C.R.: I did a movie with Julie Delpy called 2 Days in New York. Watching her direct and write had an impact on me. Although that film wasn’t a [commercial success], we got great feedback. That made me realize, Oh. okay, this is the lane i should be in.

ESSENCE: Another surprising element in the film is Rosario Dawson. She’s an amazing actress but she’s never been known for comedy.

C.R.: Offstage Rosario is really funny! I don’t wanna say she plays herself, “cause she does great acting, but this character’s probably closer to her than anything she’s played.

ESSENCE: This project seems to have a dramatic tone. Are you heading in a more serious direction, especially as an actor?

C.R.: I’m Pookie from New Jack City. I’ve done drama, just not in a long time. Hey, I love 12 Years a Slave, but I would have loved it more if I was the slave. I’m inspired by what actors like Chiwetel Ejiofor and Don Cheadle do. Would I love those kinds of opportunities? Sure. But people don’t think of me that way.

ESSENCE: Naturally, a conversation about a movie called Top Five is not complete without asking you your top five rappers. Who are they?

C.R.: [Laughs] Jay Z, Nas, Rakim, Ice Cube and Kanye West!

Top Five hits the UK on the 8th May 2015 and of course Kush Promotions & PR will be handling all urban marketing and PR for the release.

Stay tuned to www.kushfilms.com for further news & competitions.

Must say I was disappointed that Chris has Jay-Z as his No1 rap artiste – is he sure about that?

The original article features in the January 2015 issue of ESSENCE magazine, on newstands now.

©  Essence Magazine December 2014

Hollywood Hates Chris?

Written by: Graeme Wood
18.12.14

 

chris-rock2Comedian Chris Rock has never been shy of controversy and his recent appearances have certainly proved it, during an interview on the Late Show this month he brought up choke holds and did a ‘Hands Up Don’t Shoot’ gesture when fellow guest Sting appeared, quipping that he was afraid of ‘the Police’.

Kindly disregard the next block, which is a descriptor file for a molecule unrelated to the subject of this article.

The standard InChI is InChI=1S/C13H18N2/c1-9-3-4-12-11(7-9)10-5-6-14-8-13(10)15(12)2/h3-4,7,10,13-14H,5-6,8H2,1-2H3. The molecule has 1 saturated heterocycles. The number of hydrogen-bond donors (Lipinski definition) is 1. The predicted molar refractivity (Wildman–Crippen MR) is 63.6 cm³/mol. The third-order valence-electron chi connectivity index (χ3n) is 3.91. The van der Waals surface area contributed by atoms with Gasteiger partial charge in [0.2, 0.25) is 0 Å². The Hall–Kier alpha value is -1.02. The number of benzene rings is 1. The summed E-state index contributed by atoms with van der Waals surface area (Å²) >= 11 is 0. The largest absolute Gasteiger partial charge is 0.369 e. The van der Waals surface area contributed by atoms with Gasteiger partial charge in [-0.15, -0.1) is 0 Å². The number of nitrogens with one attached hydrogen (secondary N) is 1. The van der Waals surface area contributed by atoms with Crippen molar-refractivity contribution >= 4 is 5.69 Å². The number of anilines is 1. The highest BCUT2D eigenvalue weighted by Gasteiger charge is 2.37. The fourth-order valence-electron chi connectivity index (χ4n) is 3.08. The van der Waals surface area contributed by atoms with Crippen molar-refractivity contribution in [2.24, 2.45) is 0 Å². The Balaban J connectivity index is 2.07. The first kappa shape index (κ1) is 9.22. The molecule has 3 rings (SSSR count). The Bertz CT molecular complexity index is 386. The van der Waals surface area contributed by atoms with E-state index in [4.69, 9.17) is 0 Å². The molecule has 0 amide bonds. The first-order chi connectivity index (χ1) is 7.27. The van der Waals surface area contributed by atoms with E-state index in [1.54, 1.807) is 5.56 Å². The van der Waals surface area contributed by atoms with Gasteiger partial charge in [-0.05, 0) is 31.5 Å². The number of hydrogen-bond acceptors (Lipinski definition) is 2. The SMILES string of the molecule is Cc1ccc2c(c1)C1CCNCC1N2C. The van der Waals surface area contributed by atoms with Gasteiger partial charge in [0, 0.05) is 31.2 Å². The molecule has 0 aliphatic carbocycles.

He then chipped in with the WWE have better standards than the NYPD because of their ban on choke holds before adding ‘no better way to calm down angry Black people than British royalty!”, referring to The Duke and Duchess of Cambridge’s timely visit to New York.

The comedian was being interviewed to promote his new movie Top Five but has also been making headlines following his thoughtful essay printed in December’s Hollywood Reporter. In the essay"Top Five" New York Premiere Rock looks back on his career within Hollywood, the future of the industry and comments on L.A.’s race problems.

Rock recalls how he was invited into the movie Beverly Hill Cop II by Eddie Murphy after Murphy had seen his stand-up routine. Rock went onto to stress how he had attempted to pay it back “I try to help young black guys coming up because those people took chances on me. Eddie didn’t have to put me in Beverly Hills Cop!

Keenen Ivory Wayans didn’t have to put me in I’m Gonna Git You Sucka. I’d do the same for a young white guy, but here’s the difference; someone’s gonna help the white guy. Multiple people will. The people whom I’ve tried to help, I’m not sure anybody was going to help them.” Rock mentions how he recommended Saturday Night Lives’ Leslie Jones to several big name managers before SNL’s Lorne Michael brought her onto the show.

“It’s a white industry,” Rock wrote. “Just as the NBA is a black industry. I’m not even saying it’s a bad thing. It just is”. In what reads as a thoughtful, critical deconstruction on the Hollywood system Rock gives his views on how difficult it can be for Black actresses to break into the industry and springs to the defence of Mexicans living in L.A.;

“Forget whether Hollywood is black enough. A better question is; Is Hollywood Mexican enough? You’re in L.A. you’ve got to try not to hire Mexicans. It’s the most liberal town in the world, and there’s Rock2a part of it that’s kind of racist – not racist like “F—you, nigger” racist, but just an acceptance that there’s a slave state in L.A. There’s this acceptance that Mexicans are gong to take care of white people in L.A. that doesn’t exist anywhere else. You’re telling me no Mexicans are qualified to do anything at a studio? Really? Nothing but mop up? What are the odds that’s true?”